May 11, 2020 • Rhode IslandPrint storyE-mail story

Judge denies another Green Development lawsuit

One of two lawsuits contesting solar-energy projects in Exeter was denied last month in Rhode Island Superior Court, dealing a potential blow to other legal actions taken by one the state’s largest renewable-energy developers. The April 20 decision derails one of several court filings by North Kingstown-based Green Development LLC against rural communities that are struggling with solar sprawl. Associate Justice Jeffrey Lanphear ruled that Exeter’s planning and zoning boards acted properly when they rejected the developer’s 7-acre solar project . . . Complete story »

New England fishing groups wary of rapid offshore wind development plans

As offshore wind moves up the coast of New England, efforts are underway to make sure the region’s fishing interests have a seat at the table early in project development. An alliance of industry and academic stakeholders is promoting the need for research and best practices as offshore wind takes hold in waters where fishing has long been an economic anchor. Fishing groups have several concerns about the potential for boating obstacles and ecological impacts. A dearth of research makes . . . Complete story »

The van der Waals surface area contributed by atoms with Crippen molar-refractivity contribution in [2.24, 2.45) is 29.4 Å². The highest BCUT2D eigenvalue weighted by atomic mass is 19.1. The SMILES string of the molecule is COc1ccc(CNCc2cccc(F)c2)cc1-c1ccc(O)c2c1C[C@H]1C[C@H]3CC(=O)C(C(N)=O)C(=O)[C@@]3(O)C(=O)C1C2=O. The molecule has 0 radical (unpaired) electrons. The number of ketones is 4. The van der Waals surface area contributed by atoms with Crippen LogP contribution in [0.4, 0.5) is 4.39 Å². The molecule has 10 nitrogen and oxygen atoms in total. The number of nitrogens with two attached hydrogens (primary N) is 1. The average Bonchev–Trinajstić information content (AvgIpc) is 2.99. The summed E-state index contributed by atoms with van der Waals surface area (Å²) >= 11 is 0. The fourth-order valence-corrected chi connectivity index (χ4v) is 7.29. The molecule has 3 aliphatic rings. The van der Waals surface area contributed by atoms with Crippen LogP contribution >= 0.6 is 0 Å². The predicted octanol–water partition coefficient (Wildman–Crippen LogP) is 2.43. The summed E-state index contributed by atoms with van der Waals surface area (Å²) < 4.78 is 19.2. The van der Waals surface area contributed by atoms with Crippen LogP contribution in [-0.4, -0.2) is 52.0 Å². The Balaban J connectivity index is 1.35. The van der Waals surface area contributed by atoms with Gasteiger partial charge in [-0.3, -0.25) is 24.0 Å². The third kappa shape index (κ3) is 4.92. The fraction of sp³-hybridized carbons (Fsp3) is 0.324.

April 7, 2020 • Rhode IslandPrint storyE-mail story

Political Scene: Former R.I. lawmaker mired in battle over ’tunnel muck’

A doozy of a fight played out at a Rhode Island State House hearing just before the pandemic shut down this year’s legislative session. It involved: Arsenic-laced “tunnel muck.” An alleged move by a once powerful state lawmaker to acquire property along the East Providence waterfront to build a hotel on land that the quasi public state agency he heads is now seeking to take by eminent domain. The potential derailment of a multi-million dollar investment by Boston-based developers seeking . . . Complete story »

March 16, 2020 • New York, Rhode IslandPrint storyE-mail story

Wind power firm picks Rhode Island over New York for industry hub